Today is a day that seems to be revered in the hearts of Americans all over the country. Eleven years ago, planes piloted by terrorists strategically crashed into New York and the Pentagon. I opine that part of the devastation was not necessarily the terrorist act itself; there have been shooting sprees and massacres in American history prior to this one without the level of standing remembrance and reverence. No, the reason this stands out for us was the chosen method in which to inflict terror and take lives. Airplanes, the safest, fastest, and most cost efficient means of travel for long distances, were the weapons of choice. Also, the World Trade Center was the target: two, larger than life buildings in New York that stood out in the sky as two conquering titans. In those buildings were people who, just like us, went about their daily lives. They woke up that morning and drove to work not knowing it was their last day of life. September 11th was etched into our consciousness because every day millions of people board planes without a second thought, as if it were routine. Every day we all go to work expecting to go home that night and have what we have planned for dinner. But for thousands that day, this was not the case. There were lots of lives lost, and lots of changes in our world followed, whether it is politically, socially, or economically. The terrorists accomplished a cunningly evil agenda; to forever have us cast in fear.
Here in the United States, 9/11 provided us with a uniting solidarity unlike any time in American history. American history is rife with struggles of people, whether it be the burdens of immigrants toiling in pursuit of the American dream after fleeing their native country, or a oppressed or underrepresented group seeking their civil rights. In the wake of 9/11, the refrain for every person within this country’s borders was the same: God Bless America and its constituents. For a brief moment of time, people put aside the daily dividers of race, sexual affiliation, religion, and focused on national pride. Instead of ‘us versus us’, it was ‘us versus them’, whoever the defined bad guy was who would dare threaten the livelihood of the greatest nation on earth.
9/11/12 finds us at a different impasse, however. The United States, for all of its enlightenment and progressive thinking, seems to have regressed into a mob mentality. Everything is strictly defined in terms of black and white, and if you are not in total agreement with one side, then you are with the other side. The narrative is played out and reinforced by the media, and at times the country seems on the brink of an all-out conflict. It was once American to challenge the power structure, since out of that challenge the United States would continue to grow and progress. Now it is considered an affront to freedom. There is no such thing as discourse, only shouting matches, where one side looks to overwhelm the other with their point instead of seeking compromise.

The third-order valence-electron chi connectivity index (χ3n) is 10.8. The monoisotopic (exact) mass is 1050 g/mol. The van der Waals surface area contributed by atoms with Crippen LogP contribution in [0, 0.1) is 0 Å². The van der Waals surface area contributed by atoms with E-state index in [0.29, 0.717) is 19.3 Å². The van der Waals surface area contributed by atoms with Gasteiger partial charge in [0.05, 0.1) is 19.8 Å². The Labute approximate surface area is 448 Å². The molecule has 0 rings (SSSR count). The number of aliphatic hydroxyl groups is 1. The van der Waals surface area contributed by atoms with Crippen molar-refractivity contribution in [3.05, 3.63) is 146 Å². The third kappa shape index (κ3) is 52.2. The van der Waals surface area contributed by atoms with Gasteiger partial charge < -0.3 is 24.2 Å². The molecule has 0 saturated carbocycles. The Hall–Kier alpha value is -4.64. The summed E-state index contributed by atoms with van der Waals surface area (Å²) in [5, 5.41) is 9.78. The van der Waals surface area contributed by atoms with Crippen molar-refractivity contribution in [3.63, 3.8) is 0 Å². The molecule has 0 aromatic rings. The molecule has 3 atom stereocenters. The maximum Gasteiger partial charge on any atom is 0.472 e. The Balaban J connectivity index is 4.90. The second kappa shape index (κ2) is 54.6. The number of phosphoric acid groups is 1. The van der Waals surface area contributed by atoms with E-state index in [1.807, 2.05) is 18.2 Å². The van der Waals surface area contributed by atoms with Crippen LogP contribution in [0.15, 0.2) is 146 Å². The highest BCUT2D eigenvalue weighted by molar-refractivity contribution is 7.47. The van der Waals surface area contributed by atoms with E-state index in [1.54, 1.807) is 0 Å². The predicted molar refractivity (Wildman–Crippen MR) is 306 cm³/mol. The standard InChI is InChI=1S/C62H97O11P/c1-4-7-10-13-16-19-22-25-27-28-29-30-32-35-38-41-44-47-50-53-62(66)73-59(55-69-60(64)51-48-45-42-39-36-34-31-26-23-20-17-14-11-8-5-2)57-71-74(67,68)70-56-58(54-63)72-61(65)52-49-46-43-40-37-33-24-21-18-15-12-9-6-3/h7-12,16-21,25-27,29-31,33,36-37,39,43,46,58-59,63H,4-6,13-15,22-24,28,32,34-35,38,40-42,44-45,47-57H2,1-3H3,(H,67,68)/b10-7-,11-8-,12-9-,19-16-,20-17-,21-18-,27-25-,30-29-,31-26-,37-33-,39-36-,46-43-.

This is an election year, where the vitriol of the political campaign has brought forth all of the ugly aspects of American life. Its safe to wonder if we even learned the lessons of 9/11 at all. That’s why the outpouring of ‘Never Forget’ seems so shallow and trivial; because tomorrow some will forget and call gay marriage ‘an abomination against God that invites judgment upon our country’. Never mind that judgment is reserved for God according to the scriptures (Ecclesiastes 12:14 if you want an example). We will go back to our racial profiling, gender baiting ways and not even acknowledge each other as American.
My heart does go out to the first responders, the people who lost lives, and the passing of the American civility that day. Since then our society is becoming more and more polarized and extreme. On another note, grandmother was born on 9/11. So, forever this day will be a celebration of life for me, as she has been a cornerstone in mine. No, I will never forget the fateful day of 9/11, seeing the smoke rise from the tower, watching on television as the tower crashed to the ground, the panic of the bystanders in the street and overall how aghast we all were. However, with life come laughter, happiness, and opportunity. I think those who lost life that day would want to provide us with that enduring gift. Moreover, they would want us to carry the memory and lesson of 9/11 with us daily, as opposed to a moment of silence prior to us going at each other’s necks.
Read more on Conflict.